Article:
South Boston’s Vietnam veterans memorial rededicated

By Aimee Ortiz Boston Globe Correspondent, September 20, 2015

Scott Thomas Corey didn’t know the names of his father’s friends, but he knew where they died — in the jungle and the prison camps of Vietnam.

His father, Sergeant Thomas A. Corey, made it home. But he seldom spoke about the Vietnam War, and so his son didn’t know the names of his father’s comrades who never came back.

So on Sunday, Scott Corey stood before a traveling replica of the national Vietnam Veterans Memorial in South Boston and read all 58,000 names of the service members who died in the war. It took him two hours.

“We were planning to go [to the national memorial], but the time just never came up,” Corey said in a phone interview. His father died about seven years ago.

Corey was among those who were visiting the American Veterans Traveling Tribute wall, a half-size replica of the memorial in Washington. The Traveling Wall was in Medal of Honor Park, near the South Boston Vietnam Veterans Memorial, which was being rededicated Sunday. It was the 34th annual rededication of that memorial, which honors 25 South Boston men who never returned.

In addition to public figures like Mayor Martin J. Walsh, Governor Charlie Baker, US Representative Stephen F. Lynch, and state Senator Linda Dorcena Forry, this year’s rededication was attended by recipients of the Medal of Honor, who were in town for the Congressional Medal of Honor Society’s convention.

“As many of you know, when we came home, our government turned their back to us, even the veterans’ organizations turned their back to us,” said Medal of Honor recipient Thomas G. Kelley. A Boston native, Kelley served in the Navy in Vietnam and later as the head of the Massachusetts Department of Veterans’ Services.

Kelley said that it wasn’t until the 1981 construction of Boston’s memorial, the first Vietnam memorial in the country, that the US Department of Veterans Affairs and other veterans organizations began to take an active role in helping Vietnam veterans.

In his remarks, Walsh highlighted the heroism and bravery of the Medal of Honor recipients, as well as their comrades in the armed forces.

“South Boston is a community that never forgets the fallen,” Walsh said in an interview. “It’s important to show your respect. If it weren’t for the fallen heroes of this country, I wouldn’t have the opportunity, maybe, to serve as mayor.”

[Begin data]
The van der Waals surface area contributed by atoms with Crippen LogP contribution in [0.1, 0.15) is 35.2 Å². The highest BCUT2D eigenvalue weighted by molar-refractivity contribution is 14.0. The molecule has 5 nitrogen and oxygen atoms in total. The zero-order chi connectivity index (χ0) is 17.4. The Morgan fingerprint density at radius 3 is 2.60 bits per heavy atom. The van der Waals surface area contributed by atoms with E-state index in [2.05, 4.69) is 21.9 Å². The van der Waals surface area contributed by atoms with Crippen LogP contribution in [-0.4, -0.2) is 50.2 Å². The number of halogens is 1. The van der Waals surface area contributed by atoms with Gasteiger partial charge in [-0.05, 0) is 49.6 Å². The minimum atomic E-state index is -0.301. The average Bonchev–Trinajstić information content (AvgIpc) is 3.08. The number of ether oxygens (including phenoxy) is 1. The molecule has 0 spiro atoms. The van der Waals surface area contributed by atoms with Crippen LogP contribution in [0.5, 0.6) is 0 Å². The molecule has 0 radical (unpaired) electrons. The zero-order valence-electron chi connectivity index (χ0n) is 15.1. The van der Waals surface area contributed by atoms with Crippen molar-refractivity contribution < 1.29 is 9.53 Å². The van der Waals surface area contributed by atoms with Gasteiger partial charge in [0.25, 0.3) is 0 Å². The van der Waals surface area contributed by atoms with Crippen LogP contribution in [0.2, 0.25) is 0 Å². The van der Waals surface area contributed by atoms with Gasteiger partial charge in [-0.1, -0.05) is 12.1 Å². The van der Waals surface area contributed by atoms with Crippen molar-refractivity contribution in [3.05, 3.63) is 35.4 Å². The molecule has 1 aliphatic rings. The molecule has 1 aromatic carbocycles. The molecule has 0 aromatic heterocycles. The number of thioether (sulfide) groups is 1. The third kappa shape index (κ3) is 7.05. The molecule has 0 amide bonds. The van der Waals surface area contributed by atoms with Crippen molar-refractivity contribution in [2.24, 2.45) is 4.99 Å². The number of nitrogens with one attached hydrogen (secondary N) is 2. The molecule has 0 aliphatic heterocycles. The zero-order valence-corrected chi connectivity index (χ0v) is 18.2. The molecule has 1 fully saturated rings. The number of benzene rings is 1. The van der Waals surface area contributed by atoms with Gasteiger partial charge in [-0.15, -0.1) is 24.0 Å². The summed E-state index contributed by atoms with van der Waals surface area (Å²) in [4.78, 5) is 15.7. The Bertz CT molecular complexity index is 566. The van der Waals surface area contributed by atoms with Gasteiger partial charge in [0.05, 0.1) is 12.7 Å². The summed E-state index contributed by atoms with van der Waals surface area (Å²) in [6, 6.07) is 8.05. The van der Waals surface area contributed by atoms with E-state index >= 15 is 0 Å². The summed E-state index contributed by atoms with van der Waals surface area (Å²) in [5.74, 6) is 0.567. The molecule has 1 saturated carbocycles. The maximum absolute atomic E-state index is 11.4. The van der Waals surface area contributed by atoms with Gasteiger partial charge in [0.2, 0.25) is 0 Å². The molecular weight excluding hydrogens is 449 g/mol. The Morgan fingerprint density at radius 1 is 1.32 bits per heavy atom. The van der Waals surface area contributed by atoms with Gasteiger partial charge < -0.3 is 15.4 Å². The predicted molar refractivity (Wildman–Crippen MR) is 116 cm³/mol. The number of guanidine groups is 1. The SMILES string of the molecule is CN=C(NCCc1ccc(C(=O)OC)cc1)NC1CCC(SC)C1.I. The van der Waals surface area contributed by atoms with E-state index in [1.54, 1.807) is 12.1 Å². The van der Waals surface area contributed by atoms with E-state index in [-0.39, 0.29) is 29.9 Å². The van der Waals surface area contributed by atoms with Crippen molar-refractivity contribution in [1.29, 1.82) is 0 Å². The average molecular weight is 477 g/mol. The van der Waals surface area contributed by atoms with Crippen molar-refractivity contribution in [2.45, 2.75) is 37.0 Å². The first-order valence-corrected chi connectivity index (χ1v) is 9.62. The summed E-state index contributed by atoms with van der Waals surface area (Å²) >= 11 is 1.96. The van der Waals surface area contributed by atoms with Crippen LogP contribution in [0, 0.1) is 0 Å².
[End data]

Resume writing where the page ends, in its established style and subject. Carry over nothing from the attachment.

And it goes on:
Baker, the first sitting governor to attend the rededication ceremony, told the Medal of Honor recipients that there is always a “welcome mat” for them in Boston.

Army veteran John Caputo also visited the Moving Wall on Sunday to honor his fallen friends. 

Drafted in 1969. Caputo, a sergeant, served in Vietnam for 16 months. He said it was 40 years before he received the help he needed.

“We came home, here to South Boston, and blended in with the scenery here. There were no parades, no parties, there was no celebrations because we came home individually,” Caputo said. “Today, guys are sent over with units, but during the Vietnam conflict, you were sent over as an individual.”

Caputo explained that he got through the years after the war by spending time with his friends who had also served.

“We commiserate with each other,” he said. “We all just hung around with each other and that’s how the development of our memorial evolved. Those five friends who decided that enough was enough, they were going to do something to honor our 25 friends.”

Behind him, at the wall, memorials to the fallen were laid out: a pair of ice skates, a poem, a soldier’s helmet. Families etching names, and others reflecting just as they had been urged to do. And Scott Corey, reading names.

Aimee Ortiz can be reached at aimee.ortiz@globe.com. Follow her on Twitter @aimee_ortiz.

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